BOSTON (Reuters) - Three federal appeals court judges showed skepticism on Tuesday on how a 2014 New Hampshire law banning voters from taking selfies with their ballots on election day does not violate the U.S. right to free speech.
The judges repeatedly asked a New Hampshire official to explain how the law could prevent a replay of scandals that rocked many U.S. states in the late 19th century, when politicians paid for votes, in cash or alcohol.
“It’s well known that in the late 1800s, buying votes was a huge problem,” Stephen LaBonte, the state’s associate attorney general, told a three-judge panel of the First Circuit of the U.S. Court of Appeals in Boston.
“What year is it now?” Judge Sandra Lynch shot back. “In the late 1800s there was a huge problem that obviously didn’t involve ballot-selfies, which did not exist at the time.”
LaBonte explained the state’s position that the growing trend of voters taking pictures with their filled-in ballots and posting them on social media sites, including Facebook and Twitter, could lead to voters being paid or coerced to change their votes.
“You have no evidence of that. None,” Lynch said.
Opponents of the ban contend that it violates the free-speech protections of the First Amendment of the U.S. Constitution. A New Hampshire voter sued in October 2014 after posting online a photo of his ballot, on which he filled in the name of his dog as a sign of displeasure over his choices in the 2014 Republican primary for the U.S. Senate.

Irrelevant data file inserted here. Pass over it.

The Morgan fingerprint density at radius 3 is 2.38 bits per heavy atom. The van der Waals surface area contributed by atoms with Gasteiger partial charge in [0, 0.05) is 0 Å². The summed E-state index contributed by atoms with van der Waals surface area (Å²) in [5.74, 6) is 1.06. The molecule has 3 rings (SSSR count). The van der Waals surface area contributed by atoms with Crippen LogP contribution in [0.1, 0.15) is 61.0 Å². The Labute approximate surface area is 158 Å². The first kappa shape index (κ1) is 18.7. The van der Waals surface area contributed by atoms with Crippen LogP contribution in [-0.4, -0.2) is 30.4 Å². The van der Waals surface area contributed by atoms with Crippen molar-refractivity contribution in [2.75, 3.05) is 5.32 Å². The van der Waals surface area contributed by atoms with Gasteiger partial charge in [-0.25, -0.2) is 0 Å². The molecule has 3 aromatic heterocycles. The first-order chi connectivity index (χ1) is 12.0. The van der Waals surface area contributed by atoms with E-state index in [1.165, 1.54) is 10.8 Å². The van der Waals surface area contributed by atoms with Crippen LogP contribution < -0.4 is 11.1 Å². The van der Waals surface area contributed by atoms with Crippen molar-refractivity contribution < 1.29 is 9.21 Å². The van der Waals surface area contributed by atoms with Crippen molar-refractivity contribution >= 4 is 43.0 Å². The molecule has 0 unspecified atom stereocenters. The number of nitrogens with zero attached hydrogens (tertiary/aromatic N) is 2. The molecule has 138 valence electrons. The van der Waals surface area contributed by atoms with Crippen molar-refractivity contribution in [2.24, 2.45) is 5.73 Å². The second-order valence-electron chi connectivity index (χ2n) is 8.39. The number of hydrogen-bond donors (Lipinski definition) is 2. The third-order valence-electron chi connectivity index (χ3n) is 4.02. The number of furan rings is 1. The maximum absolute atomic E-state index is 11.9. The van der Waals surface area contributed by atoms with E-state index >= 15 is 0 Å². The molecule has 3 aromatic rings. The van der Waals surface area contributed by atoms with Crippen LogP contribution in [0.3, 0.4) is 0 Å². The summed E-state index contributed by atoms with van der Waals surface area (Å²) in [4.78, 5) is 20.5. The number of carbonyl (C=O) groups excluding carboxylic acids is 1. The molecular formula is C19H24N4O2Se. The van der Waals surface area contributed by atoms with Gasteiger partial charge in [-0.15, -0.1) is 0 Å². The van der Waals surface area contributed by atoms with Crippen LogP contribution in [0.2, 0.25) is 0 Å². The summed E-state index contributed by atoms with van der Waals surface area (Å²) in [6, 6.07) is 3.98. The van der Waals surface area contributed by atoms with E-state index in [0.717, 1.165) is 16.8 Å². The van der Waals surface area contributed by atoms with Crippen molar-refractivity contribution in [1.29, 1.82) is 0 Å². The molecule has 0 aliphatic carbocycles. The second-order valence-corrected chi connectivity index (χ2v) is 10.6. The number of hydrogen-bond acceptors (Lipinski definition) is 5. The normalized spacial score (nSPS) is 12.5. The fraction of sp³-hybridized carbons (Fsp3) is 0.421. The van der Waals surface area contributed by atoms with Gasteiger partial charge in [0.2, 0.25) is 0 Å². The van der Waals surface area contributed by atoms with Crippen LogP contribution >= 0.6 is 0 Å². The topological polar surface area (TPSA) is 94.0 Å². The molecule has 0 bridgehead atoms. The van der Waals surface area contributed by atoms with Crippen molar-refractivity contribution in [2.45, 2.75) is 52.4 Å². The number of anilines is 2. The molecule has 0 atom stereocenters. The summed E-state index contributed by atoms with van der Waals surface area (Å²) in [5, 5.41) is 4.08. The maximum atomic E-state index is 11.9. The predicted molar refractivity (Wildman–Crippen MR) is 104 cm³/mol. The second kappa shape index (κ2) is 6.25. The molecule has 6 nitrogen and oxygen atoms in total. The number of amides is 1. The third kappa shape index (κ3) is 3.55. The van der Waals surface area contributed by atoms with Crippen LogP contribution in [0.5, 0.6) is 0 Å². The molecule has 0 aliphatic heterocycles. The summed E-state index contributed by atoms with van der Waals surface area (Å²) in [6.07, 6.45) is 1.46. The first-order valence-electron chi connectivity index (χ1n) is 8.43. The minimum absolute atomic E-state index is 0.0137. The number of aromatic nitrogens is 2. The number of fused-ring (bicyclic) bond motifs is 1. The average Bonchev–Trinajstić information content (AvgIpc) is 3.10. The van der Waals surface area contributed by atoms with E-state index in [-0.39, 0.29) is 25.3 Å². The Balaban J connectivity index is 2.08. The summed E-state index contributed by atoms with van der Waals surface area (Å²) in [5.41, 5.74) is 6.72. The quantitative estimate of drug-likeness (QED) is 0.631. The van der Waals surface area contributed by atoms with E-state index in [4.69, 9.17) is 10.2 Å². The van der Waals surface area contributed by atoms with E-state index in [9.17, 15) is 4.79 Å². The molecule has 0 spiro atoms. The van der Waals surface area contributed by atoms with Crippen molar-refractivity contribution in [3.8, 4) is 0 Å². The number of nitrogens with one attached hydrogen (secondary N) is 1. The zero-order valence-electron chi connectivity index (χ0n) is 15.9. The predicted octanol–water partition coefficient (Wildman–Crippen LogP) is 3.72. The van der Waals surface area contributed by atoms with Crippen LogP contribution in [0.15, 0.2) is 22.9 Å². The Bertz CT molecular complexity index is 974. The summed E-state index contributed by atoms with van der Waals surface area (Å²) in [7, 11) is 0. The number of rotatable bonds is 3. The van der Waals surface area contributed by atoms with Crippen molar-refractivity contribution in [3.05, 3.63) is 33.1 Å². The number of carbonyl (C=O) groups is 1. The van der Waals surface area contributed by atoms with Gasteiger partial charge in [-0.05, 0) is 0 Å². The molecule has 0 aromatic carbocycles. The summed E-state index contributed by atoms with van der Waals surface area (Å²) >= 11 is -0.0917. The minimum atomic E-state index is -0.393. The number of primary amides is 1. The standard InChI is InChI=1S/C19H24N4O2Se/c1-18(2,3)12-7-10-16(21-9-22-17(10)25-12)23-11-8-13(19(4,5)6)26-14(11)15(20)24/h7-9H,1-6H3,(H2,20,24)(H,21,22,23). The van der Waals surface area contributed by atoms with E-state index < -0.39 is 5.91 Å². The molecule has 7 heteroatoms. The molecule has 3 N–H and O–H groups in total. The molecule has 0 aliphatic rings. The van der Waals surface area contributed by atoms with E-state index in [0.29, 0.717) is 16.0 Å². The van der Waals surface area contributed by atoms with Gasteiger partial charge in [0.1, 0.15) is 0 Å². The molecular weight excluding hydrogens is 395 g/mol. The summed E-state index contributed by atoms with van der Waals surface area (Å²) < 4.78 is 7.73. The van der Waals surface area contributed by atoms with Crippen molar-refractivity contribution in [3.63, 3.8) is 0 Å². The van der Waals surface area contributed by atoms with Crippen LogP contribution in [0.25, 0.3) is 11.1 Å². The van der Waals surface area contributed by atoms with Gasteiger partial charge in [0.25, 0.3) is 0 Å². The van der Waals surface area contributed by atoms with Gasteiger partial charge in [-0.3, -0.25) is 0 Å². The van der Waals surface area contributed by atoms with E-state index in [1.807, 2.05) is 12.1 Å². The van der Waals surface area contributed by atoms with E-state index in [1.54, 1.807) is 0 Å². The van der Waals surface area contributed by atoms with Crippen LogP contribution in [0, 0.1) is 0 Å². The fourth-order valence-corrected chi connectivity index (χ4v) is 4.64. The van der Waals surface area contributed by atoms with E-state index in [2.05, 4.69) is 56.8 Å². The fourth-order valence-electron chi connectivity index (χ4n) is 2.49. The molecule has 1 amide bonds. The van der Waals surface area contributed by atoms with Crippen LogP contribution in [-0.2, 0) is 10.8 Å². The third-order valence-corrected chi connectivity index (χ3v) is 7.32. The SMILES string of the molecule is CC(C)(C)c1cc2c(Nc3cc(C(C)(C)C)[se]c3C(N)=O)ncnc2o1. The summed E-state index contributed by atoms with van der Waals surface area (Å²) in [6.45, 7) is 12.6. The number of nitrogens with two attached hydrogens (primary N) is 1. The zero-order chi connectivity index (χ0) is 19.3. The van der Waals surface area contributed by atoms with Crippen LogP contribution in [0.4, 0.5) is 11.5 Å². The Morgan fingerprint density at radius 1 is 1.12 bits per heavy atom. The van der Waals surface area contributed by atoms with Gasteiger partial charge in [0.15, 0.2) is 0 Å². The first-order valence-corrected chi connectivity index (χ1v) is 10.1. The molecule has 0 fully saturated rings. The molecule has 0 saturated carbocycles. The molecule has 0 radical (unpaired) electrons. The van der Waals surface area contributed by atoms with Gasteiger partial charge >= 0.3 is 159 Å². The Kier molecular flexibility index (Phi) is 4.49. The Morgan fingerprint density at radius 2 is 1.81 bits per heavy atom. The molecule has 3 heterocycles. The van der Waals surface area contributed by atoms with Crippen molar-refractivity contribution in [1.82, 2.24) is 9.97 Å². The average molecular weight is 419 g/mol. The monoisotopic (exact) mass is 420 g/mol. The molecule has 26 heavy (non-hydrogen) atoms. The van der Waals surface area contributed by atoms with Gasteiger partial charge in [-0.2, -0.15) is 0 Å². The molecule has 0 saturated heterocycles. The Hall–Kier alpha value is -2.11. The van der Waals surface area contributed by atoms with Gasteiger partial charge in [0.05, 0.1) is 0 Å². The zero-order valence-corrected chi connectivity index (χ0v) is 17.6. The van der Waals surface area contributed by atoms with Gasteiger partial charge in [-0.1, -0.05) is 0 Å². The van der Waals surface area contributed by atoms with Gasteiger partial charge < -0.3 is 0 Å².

The U.S District Court in New Hampshire agreed, pronouncing the law unconstitutional in August 2015. The state appealed the following month, setting the stage for Tuesday’s arguments
Opponents of the measure contend ballot-box selfies are a form of political speech familiar to first-time voters, akin to the photos they post of themselves on vacation, at concerts or with friends.
Judge Ojetta Rogeriee Thompson noted that Rhode Island last month legalized the practice, reasoning that it helps to excite young voters.
Attorney Gilles Bissonnette of the American Civil Liberties Union, who spoke on behalf of the plaintiffs, noted that the three plaintiffs who brought the initial lawsuit challenging the law had been investigated for politically motivated posts.
“The three plaintiffs in this case were carrying out a form of political expression,” Bissonnette said. “None of them are charged with vote buying.”
Reporting by Scott Malone; Editing by Steve Orlofsky and Bill Rigby